The Playful Push

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Q: I was a 19-year old student participating in a study-abroad program.  I had limited knowledge of the language and was living in a small town, in an apartment provided by the program.  The program also provided counselors in order to help with medical issues.  They would set up medical appointments for us and would acutally accompany us to the appointments.

Unbeknownst to me, an ex-convict was also enrolled in the program.  His application for the program revealed his record of incarceration.  One day, the other participant playfully pushed me off a cliff.  When physical therapy was prescribed for my injuries, the program refused to arrange for that treatment.  As a result, my recovery was compromised.

A: It seems unlikely that you can obtain a recovery on the basis of the doctrine of in loco parentis: at your age level, a school generally is considered to have no legal duty to shield you from the dangerous activity of other students.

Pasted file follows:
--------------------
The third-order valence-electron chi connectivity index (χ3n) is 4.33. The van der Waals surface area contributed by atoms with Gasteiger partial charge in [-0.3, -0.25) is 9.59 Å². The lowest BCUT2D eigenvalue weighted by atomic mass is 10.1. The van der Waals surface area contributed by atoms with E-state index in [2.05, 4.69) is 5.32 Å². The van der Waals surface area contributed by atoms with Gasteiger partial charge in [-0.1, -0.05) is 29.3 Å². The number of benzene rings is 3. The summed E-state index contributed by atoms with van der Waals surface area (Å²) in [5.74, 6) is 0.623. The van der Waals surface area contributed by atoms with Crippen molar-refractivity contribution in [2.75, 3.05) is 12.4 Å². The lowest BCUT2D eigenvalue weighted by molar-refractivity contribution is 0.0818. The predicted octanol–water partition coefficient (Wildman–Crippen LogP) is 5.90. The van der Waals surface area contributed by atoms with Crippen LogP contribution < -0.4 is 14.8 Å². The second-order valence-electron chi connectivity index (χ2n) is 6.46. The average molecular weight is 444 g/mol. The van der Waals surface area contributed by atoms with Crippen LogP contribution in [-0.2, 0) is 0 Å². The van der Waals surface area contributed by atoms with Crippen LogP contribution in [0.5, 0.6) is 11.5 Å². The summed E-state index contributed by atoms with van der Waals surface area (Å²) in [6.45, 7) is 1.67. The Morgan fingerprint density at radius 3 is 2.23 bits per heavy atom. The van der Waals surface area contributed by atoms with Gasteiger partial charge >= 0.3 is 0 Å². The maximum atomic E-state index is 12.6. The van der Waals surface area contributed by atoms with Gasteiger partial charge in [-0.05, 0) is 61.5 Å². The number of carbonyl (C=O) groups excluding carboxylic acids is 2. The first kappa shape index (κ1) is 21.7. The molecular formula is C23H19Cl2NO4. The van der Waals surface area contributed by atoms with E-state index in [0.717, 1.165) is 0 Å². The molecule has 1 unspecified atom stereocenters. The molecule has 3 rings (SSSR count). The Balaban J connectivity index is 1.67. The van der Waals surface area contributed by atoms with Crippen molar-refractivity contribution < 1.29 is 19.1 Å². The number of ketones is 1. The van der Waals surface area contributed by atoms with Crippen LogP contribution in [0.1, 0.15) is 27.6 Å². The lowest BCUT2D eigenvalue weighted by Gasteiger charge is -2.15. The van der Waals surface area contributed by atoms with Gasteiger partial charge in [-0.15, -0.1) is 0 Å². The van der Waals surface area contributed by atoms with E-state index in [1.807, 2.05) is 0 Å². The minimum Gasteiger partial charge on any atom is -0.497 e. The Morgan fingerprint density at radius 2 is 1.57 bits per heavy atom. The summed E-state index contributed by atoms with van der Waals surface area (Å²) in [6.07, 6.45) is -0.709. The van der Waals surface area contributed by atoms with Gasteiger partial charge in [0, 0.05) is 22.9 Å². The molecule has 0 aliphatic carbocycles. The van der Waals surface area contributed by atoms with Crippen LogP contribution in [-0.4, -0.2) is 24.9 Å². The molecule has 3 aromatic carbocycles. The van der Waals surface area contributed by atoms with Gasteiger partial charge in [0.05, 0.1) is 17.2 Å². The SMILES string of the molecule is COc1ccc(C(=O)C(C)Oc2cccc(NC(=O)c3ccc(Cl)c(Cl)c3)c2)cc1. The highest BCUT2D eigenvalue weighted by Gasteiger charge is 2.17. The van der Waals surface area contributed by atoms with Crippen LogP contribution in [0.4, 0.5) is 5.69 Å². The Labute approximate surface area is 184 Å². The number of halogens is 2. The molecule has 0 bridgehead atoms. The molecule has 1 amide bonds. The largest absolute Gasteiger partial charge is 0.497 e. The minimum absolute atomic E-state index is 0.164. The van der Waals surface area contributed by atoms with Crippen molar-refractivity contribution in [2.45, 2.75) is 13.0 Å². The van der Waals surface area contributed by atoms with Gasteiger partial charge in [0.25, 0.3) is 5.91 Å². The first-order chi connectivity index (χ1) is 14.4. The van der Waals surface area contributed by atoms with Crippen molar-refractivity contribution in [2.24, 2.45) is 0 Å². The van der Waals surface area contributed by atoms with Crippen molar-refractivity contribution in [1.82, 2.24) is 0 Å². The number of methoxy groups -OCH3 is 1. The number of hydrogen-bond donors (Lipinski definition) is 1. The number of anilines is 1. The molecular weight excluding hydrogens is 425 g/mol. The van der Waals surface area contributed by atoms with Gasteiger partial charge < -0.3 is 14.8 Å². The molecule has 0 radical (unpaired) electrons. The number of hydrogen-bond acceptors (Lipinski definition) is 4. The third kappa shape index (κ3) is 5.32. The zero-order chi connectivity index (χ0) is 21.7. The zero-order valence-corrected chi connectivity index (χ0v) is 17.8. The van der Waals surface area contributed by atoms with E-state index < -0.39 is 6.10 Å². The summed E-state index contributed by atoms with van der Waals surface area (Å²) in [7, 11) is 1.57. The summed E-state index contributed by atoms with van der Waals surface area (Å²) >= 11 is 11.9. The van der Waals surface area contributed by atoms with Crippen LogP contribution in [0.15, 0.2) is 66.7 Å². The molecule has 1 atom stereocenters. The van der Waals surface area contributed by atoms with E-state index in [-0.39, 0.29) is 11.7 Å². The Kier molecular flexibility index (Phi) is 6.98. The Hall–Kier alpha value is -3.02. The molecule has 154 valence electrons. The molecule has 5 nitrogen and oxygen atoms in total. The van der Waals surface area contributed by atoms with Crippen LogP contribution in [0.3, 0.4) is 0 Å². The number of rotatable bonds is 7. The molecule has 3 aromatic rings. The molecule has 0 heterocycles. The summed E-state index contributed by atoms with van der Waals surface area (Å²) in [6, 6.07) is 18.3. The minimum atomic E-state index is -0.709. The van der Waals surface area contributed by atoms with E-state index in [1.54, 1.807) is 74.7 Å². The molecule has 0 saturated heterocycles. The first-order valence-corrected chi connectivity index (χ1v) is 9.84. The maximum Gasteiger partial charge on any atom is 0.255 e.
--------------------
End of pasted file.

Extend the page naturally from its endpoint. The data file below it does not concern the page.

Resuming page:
More likely, your attorney will argue that the program’s relationship with you created a duty to provide you with all necessary medical care.  Even if the program did not explicitly agree to do so, it was in the best position to protect against the risk of harm, and the program’s pervasive involvement and control with regard to medical issues gave rise to a duty of care, which sadly was breached.

By: Scott Baron,
Attorney at Law Advertorial

The law responds to changed conditions; exceptions and variations abound. Here, the information is general; always seek out competent counsel. This article shall not be construed as legal advice.

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